I served this dish up with a bit of broccolini roasted at 400°F for 15 minutes, adding a sprinkle of fresh ground black pepper and sea salt and a squeeze of lemon once out of the oven.
I’ve been seeing Ina Garten’s Mustard Roasted Chicken recipe floating around the internet for ages now, and I finally got around to giving it a try. The original recipe calls for white wine for part of the marinade, and with no egg involved, I couldn’t see how the bread crumb coating would stick to the chicken. Since I haven’t been drinking lately and Kevin isn’t much of a white wine drinker, I also didn’t want to buy a bottle of white wine just for this recipe either. Luckily, I came across Alexandra’s Kitchen’s rendition of the recipe and really liked the fact that it used buttermilk in the marinade which would also tenderize the chicken. I had also just bought a small carton of buttermilk to use in some breakfast muffins (recipes forthcoming!), so the timing was perfect.
4 bone-in, skin-on thighs and 4 bone-in, skin-on drumsticks
½ cup Dijon mustard
½ cup buttermilk
4 garlic cloves, peeled
Small handful fresh thyme leaves (if the strands are soft, no need to strip the leaves)
Zest of one lemon
Kosher salt and freshly ground black pepper
2 cups breadcrumbs (she uses fresh breadcrumbs; I used store-bought plain breadcrumbs)
1/4 cup olive oil
Preheat the oven to 400ºF and place oven rack in the middle of the oven. In a small bowl, whisk together the mustard and buttermilk. Place the chicken in a large bowl and pour the mustard-buttermilk mixture overtop. Toss to coat.
Place the garlic, thyme strands (stems, if they are soft, and all), lemon zest, 1 1/2 to 2 teaspoons kosher salt (use 1.5 tsp if you are sensitive to salt), and 1 teaspoon pepper (or a few large cracks on the grinder) in a food processor fitted with the steel blade and process until the garlic is finely minced.
Add the breadcrumbs and olive oil, and pulse a few times to moisten the breadcrumbs. Pour the mixture into a wide, shallow bowl or onto a large plate — something with sides is best.*
Line a sheet pan with parchment paper (for easy clean-up — this is not necessary, but I like using parchment.) Dip each piece of chicken skin-side down only into the crumb mixture, pressing gently to make the crumbs adhere. Place the chicken on the sheet pan crumb-side up. After one or two pieces have been dipped, the crumb mixture might not adhere to the chicken as well. Just use your hands to press the remaining crumbs onto the chicken pieces.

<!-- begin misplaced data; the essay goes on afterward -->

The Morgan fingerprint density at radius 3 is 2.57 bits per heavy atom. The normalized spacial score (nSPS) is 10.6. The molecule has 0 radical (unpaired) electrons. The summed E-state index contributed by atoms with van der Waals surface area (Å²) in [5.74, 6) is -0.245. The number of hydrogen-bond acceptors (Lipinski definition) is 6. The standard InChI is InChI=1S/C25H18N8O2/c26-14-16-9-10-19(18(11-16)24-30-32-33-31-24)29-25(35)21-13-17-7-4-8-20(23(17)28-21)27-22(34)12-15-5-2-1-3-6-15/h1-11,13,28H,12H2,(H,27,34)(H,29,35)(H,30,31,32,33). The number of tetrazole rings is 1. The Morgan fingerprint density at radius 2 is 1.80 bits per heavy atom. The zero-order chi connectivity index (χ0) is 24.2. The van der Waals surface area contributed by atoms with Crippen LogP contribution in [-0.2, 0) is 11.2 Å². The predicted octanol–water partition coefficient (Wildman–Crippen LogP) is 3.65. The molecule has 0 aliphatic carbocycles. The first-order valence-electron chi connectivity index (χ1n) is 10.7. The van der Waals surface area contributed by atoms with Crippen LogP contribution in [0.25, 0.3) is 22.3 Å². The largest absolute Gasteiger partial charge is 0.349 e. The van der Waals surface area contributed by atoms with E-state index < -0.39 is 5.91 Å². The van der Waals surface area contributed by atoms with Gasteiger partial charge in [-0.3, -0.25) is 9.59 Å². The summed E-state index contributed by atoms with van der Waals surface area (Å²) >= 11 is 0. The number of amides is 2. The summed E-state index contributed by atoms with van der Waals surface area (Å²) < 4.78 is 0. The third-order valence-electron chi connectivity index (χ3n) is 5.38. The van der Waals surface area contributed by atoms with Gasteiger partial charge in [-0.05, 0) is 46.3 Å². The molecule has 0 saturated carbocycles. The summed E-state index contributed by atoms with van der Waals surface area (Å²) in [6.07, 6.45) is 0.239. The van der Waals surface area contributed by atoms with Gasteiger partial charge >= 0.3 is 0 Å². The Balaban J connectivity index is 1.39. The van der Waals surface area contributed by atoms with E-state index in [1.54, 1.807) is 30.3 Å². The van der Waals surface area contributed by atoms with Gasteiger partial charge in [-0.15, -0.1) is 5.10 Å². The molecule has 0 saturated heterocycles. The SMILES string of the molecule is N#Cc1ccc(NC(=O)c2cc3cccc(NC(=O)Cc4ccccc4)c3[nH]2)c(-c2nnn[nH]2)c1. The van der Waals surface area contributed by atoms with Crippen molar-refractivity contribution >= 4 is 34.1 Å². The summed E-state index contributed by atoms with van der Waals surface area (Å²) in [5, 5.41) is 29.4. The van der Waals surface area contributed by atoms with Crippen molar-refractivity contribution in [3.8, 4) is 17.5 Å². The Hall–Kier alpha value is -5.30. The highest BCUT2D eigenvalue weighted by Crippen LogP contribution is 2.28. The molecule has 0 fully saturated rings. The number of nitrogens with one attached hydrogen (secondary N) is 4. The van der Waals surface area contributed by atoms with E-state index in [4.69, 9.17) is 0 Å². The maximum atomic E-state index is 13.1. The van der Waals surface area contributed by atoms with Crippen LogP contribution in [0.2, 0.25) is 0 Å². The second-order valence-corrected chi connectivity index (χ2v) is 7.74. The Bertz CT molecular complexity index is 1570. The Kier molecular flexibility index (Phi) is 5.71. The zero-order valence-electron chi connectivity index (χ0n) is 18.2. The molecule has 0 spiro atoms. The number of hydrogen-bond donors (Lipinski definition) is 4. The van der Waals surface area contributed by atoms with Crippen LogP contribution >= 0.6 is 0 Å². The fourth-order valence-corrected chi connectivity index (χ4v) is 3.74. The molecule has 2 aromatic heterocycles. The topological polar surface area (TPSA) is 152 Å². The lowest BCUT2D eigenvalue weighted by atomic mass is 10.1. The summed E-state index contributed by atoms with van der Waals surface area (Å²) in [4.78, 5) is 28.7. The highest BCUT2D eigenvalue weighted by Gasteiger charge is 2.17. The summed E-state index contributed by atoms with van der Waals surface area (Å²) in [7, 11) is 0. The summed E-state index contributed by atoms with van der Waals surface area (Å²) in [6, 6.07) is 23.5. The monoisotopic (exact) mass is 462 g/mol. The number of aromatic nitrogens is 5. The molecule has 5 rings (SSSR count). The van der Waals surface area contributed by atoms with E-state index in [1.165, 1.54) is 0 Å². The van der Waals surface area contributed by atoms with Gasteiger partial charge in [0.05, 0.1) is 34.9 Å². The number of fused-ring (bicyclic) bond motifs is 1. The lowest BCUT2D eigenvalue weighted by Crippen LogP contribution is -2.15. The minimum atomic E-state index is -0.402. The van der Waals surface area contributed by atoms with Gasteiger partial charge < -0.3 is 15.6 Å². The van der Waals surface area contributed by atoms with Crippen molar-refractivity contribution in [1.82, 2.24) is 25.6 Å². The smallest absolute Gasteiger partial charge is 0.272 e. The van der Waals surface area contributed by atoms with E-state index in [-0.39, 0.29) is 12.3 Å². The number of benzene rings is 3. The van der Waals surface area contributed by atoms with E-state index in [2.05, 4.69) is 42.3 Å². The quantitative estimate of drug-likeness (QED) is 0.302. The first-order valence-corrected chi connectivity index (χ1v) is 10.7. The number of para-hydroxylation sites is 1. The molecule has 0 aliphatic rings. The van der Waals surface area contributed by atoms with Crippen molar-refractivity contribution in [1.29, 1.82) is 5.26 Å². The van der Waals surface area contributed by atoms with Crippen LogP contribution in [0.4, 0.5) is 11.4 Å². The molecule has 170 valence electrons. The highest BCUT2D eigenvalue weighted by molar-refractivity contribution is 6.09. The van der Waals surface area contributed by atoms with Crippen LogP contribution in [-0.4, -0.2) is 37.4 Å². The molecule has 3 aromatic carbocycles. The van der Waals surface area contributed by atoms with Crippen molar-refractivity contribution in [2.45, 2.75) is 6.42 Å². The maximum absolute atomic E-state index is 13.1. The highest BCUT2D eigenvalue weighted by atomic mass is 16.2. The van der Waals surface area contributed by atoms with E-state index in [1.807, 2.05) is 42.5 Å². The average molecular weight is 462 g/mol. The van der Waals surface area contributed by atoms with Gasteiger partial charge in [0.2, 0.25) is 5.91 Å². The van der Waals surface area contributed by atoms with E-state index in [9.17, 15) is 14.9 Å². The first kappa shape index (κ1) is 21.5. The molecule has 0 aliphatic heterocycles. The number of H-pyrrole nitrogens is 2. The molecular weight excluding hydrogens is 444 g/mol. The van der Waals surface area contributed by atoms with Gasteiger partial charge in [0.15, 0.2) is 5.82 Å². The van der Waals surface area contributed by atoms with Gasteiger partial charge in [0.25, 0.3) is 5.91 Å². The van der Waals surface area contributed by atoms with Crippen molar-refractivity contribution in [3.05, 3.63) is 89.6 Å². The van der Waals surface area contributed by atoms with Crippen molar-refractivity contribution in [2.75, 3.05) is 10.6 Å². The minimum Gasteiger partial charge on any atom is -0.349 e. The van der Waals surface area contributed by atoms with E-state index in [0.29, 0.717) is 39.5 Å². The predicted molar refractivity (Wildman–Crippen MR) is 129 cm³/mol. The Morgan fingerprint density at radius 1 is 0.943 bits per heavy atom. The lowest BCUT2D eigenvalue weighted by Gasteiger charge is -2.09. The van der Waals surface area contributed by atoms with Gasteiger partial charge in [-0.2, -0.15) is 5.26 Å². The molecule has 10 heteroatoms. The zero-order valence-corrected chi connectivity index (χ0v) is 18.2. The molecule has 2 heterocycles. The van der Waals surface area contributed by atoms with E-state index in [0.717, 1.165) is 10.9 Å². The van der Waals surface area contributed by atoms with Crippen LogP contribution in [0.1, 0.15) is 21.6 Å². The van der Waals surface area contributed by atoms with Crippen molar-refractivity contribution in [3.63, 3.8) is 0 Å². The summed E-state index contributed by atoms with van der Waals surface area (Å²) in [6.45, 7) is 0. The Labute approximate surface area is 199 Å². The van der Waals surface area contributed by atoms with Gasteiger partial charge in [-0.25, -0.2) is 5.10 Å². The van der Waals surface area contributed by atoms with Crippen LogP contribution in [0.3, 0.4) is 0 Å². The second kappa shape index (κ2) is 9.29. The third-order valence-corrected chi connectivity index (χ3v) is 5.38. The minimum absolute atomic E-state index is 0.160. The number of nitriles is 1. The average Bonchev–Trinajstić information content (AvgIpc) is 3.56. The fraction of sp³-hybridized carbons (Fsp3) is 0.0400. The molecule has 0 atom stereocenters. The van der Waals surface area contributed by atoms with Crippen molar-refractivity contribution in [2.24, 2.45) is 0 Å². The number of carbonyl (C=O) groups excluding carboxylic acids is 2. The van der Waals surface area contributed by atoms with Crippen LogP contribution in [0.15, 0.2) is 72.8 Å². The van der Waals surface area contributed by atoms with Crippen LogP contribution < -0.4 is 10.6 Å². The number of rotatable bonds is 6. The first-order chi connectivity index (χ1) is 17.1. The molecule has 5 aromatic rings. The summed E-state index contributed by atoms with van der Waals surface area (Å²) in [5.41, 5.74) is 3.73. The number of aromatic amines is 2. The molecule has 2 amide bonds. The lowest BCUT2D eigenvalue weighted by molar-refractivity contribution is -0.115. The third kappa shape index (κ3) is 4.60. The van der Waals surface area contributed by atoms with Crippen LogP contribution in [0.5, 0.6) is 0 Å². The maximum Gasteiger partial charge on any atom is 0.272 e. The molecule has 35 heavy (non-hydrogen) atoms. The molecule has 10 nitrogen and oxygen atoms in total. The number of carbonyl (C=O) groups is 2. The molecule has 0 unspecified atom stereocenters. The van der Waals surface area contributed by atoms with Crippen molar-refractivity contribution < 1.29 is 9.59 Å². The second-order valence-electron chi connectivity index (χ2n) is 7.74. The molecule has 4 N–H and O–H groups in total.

Bake the chicken for 40 minutes. Check on the chicken. If necessary cook another five minutes or until the crumbs are browned. Let rest 5 to 10 minutes before serving. Serve hot, warm, or at room temperature.
*NOTE: The recipe makes way more bread crumb coating than you’ll need in my opinion. I divided the bread crumb mixture in half and froze it for a later date. What was left was plenty to coat the 4 thighs and 4 drumsticks.
The buttermilk and mustard really made a wonderful thick coating on the chicken for the crumb mixture to stick to, and the buttermilk did a great job of tenderizing the chicken too. I was worried that the amount of mustard used was going to overpower the chicken, but it really didn’t. I loved this recipe and look forward to using the other half of my bread crumb mixture on another batch of chicken!
Since we had quite a bit of thyme left over, I whipped up one of my favorite sides to go with the chicken- Parmesan Roasted Cauliflower. YUM!
As this crazy summer heat wears on, I’ve found myself really wanting Vietnamese food. Maybe not so much a hot bowl of pho, but a nice rice noodle (bún) bowl is so refreshing on hot days. I love the many fresh herbs and cold vegetables (fresh and pickled together!) that compliment deliciously grilled meats and cold rice noodles. Nong La is my go-to for a nice pork bún bowl, and their egg rolls are to die for. I don’t dare try and recreate their pork bowl, but I did find a nice recipe for a lemongrass chicken on the interwebs. Here’s the recipe as adapted from Bon Appetit. BA’s original recipe calls for chicken breasts which you have to pound to eliminate dryness, but I used chicken thighs since they tend to have more flavor and frankly are much harder to dry out.
Process lemongrass, shallot, garlic, lime juice, fish sauce, brown sugar, and red pepper flakes in a food processor to a fine paste.
Season chicken with salt and pepper and place in a resealable plastic bag or container. Add lemongrass mixture; chill at least 30 minutes (or up to 2 days ahead).
Heat oil in a large skillet over medium-high. Remove chicken from marinade, scraping off excess (this is important!), and cook until golden brown, 5-7 minutes; turn and cook until cooked through, about 2 minutes longer. You can also throw these on a grill if you can stand the heat!
Serve chicken with lime wedges for squeezing over.
NOTE: If you’re doing whole-30, you can substitute the brown sugar for orange juice. However, the nice thing about the sugar is that it will make sure you get a nice char on the chicken once you cook it.
Kevin and I recently discovered GABA sprouted brown rice (unpolished brown rice that has been allowed to germinate to improve the flavor and texture and increase levels of nutrients such as γ-aminobutyric acid), and we LOVE it despite the longer preparation requirements. To maximize the nutrient factor and flavor to the meal, I sliced and sauteed a leek in a wee bit of soy sauce and tossed it with a batch of GABA rice in chicken broth in lieu of traditional rice vermicelli noodles. Together the lemongrass chicken, Pickled Daikon and Carrot, freshly shredded lettuce, Persian cucumber, cilantro, green onion, and crushed toasted peanuts (oops, not pictured), it was the perfectly balanced healthy dinner!